The DEA conducted a raid on an Arkansas psychiatrist accused of holding patients against their will
- An Arkansas psychiatrist was the subject of a raid by the DEA on Tuesday, according to federal prosecutors.
- Dr. Brian Hyatt is already under a state investigation and has also been sued by at least 15 patients alleging false imprisonment.
Federal agents on Tuesday launched a raid on an Arkansas psychiatrist who is already under a state investigation for Medicaid fraud and has been accused of holding patients against their will in an inpatient facility.
The US Attorney's Office for the Western District of Arkansas confirmed to Insider that the Drug Enforcement Administration executed a search warrant as part of a federal investigation into Dr. Brian Hyatt of Rogers, Arkansas. The nature of the investigation is unclear, as is the raid's location.
"In general, the execution of a search warrant is an important step in any lengthy, ongoing investigation," a spokeswoman told Insider. "In light of the fact that this investigation is still ongoing, we can't make any additional comments."
Dr. Brian Hyatt is at the center of at least 15 lawsuits from former patients who have alleged false imprisonment, medical malpractice, and a host of other allegations from his time overseeing Northwest Medical Center's behavioral-health services unit in Springdale, Arkansas.
The patients, some of whom have spoken to Insider, alleged that they were illegally and wrongfully detained inside the facility without cause, for days or even weeks at a time. Some patients were only released when sheriff's deputies arrived at the facility with court orders to walk the patients out.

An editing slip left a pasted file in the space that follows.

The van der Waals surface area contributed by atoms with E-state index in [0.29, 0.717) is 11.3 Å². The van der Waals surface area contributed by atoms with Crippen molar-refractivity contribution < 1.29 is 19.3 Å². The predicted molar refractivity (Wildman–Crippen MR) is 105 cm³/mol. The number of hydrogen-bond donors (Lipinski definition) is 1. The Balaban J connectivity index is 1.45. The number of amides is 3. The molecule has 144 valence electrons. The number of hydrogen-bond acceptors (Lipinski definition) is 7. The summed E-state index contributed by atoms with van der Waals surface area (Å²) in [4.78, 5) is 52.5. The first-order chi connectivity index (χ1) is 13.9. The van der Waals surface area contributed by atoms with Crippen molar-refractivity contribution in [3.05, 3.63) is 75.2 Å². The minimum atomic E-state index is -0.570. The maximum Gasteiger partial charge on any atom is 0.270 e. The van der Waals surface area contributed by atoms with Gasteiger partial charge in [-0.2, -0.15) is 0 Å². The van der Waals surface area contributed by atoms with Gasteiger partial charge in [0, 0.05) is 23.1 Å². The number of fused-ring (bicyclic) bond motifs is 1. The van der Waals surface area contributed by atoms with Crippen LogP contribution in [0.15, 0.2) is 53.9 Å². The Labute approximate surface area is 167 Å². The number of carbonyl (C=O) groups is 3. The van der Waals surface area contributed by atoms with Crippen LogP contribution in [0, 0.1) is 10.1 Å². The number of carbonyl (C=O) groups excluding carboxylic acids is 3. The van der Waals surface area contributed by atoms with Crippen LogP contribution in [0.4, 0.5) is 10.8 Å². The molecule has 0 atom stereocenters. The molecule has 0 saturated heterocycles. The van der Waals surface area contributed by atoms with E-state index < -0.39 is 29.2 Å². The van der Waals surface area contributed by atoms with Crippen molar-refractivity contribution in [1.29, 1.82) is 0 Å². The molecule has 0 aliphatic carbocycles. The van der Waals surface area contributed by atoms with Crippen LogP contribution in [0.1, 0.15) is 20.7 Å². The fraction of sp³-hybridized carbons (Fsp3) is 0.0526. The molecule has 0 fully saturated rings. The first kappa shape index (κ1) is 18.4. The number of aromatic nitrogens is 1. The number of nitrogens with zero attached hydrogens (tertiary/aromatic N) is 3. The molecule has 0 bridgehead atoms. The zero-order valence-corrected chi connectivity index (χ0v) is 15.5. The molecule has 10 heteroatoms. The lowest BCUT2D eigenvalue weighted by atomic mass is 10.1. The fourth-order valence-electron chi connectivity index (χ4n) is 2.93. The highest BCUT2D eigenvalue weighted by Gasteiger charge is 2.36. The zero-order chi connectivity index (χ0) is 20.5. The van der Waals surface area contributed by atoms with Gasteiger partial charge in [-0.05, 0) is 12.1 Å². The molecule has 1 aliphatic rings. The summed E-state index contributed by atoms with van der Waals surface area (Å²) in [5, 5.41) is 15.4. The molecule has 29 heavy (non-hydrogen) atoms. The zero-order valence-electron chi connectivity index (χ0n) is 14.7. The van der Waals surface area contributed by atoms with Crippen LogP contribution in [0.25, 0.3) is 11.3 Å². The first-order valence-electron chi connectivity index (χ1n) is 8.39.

They and their attorneys have accused Hyatt of holding patients prisoner as part of an insurance "scheme" to maximize their time in the facility and fraudulently over bill their health-insurance carriers.
Hyatt is already under investigation by the Arkansas State Attorney General's Medicaid Fraud Control Unit, according to a search warrant affidavit that has been made public.
State investigators had requested a search warrant for Hyatt's cellphone records between 2019 and 2022, citing evidence that Hyatt had fraudulently billed Medicaid, Medicare, and health insurance companies despite having "no contact with patients."
Hyatt's attorneys and private practice have not responded to Insider's multiple emails, calls, and voicemails requesting comment between late March and Thursday.
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